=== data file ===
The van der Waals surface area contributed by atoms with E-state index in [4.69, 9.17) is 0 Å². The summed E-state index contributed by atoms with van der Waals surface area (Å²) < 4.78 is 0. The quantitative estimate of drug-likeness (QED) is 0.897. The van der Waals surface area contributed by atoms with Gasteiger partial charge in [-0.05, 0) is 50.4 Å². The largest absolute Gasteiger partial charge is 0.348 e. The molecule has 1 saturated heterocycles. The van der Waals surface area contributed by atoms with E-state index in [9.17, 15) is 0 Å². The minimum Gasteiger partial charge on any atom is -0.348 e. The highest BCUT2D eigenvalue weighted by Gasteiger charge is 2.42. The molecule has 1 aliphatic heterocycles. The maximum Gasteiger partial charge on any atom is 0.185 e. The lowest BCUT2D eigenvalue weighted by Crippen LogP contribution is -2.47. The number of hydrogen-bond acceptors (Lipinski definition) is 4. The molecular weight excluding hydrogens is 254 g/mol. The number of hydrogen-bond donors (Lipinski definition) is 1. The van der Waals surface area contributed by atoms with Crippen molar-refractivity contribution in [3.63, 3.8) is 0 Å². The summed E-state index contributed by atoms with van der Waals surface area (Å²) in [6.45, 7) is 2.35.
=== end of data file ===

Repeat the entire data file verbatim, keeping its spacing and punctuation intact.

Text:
The van der Waals surface area contributed by atoms with E-state index in [4.69, 9.17) is 0 Å². The summed E-state index contributed by atoms with van der Waals surface area (Å²) < 4.78 is 0. The quantitative estimate of drug-likeness (QED) is 0.897. The van der Waals surface area contributed by atoms with Gasteiger partial charge in [-0.05, 0) is 50.4 Å². The largest absolute Gasteiger partial charge is 0.348 e. The molecule has 1 saturated heterocycles. The van der Waals surface area contributed by atoms with E-state index in [9.17, 15) is 0 Å². The minimum Gasteiger partial charge on any atom is -0.348 e. The highest BCUT2D eigenvalue weighted by Gasteiger charge is 2.42. The molecule has 1 aliphatic heterocycles. The maximum Gasteiger partial charge on any atom is 0.185 e. The lowest BCUT2D eigenvalue weighted by Crippen LogP contribution is -2.47. The number of hydrogen-bond acceptors (Lipinski definition) is 4. The molecular weight excluding hydrogens is 254 g/mol. The number of hydrogen-bond donors (Lipinski definition) is 1. The van der Waals surface area contributed by atoms with Crippen molar-refractivity contribution in [3.63, 3.8) is 0 Å². The summed E-state index contributed by atoms with van der Waals surface area (Å²) in [6.45, 7) is 2.35.